Curator of the Austrian / German Collection and Cataloger for Rare Books at HMML will present a lecture on Tuesday, November 19, 2013 at Saint John's University. His talk is entitled, "Cutting Your Prophets in Half: The Passion of Jesus and its Violent Parallels in Late Medieval Manuscript Illustration"
4:00 pm–4:30 pm: Reception, Lower Alcuin Library
4:30 pm–5:30 pm: Lecture, Alcuin Library, AV2
Typological reading has long been a part of the Christian reception of Jewish scriptures. One only need recall such stories as Abraham and Isaac as a parallel version of a father (God) sacrificing a son (Jesus), or Jonah being captive in the whale for three days before re-emerging as Jesus emerges after three days in the depths of death. In the later Middle Ages, this type of reading was taken to new extremes in a variety of book cycles that were copied across Europe. From the Bible Moralisee (Moralized Bible) to the Biblia Pauperum (Poor person’s Bible), from the Concordantia caritatis (Concordance of Love, by Ulrich of Lilienfeld) to the Speculum Humanae Salvationis (Mirror of Human Salvation), picture cycles showing the parallels with and the fulfillment of scenes from the Old Testament provided a rich visual interpretation showing the interrelatedness of the story (and stories) of Salvation.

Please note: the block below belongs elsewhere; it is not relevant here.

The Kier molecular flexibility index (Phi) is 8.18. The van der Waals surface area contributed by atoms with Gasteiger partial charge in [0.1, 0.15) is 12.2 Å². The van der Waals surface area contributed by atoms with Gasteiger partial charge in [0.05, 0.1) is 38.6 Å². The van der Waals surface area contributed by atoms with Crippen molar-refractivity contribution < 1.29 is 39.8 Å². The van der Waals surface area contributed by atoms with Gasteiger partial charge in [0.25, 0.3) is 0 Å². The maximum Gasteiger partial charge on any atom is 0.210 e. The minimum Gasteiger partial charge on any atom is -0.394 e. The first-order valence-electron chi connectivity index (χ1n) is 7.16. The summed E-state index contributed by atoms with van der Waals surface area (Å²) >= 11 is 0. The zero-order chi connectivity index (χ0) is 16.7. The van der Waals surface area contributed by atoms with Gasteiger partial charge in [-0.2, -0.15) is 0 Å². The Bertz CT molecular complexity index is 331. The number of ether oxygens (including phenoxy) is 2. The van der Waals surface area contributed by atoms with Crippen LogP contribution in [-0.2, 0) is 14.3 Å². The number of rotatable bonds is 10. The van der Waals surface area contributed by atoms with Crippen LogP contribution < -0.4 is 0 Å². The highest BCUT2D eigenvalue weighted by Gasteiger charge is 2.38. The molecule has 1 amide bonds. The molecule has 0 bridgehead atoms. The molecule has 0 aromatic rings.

Drawing on images from both the HMML collections and from elsewhere, I will focus on those moments when the level of violence at the Crucifixion and death of Jesus is heightened through the comparison with violent stories gathered from the Old Testament and the Pseudepigrapha. Among the more potent images are those of the martyrdom of Isaiah, Absalom in the tree or the apocryphal King Evil-Merodach (Amel-Marduk) killing and dismembering his father. I will primarily show 14th- and 15th-century examples from both manuscript and early printed versions from the Speculum Humanae Salvationis, a work that reached the climax of its popularity on the eve of the Protestant Reformation, only to disappear largely from popular discourse very suddenly.
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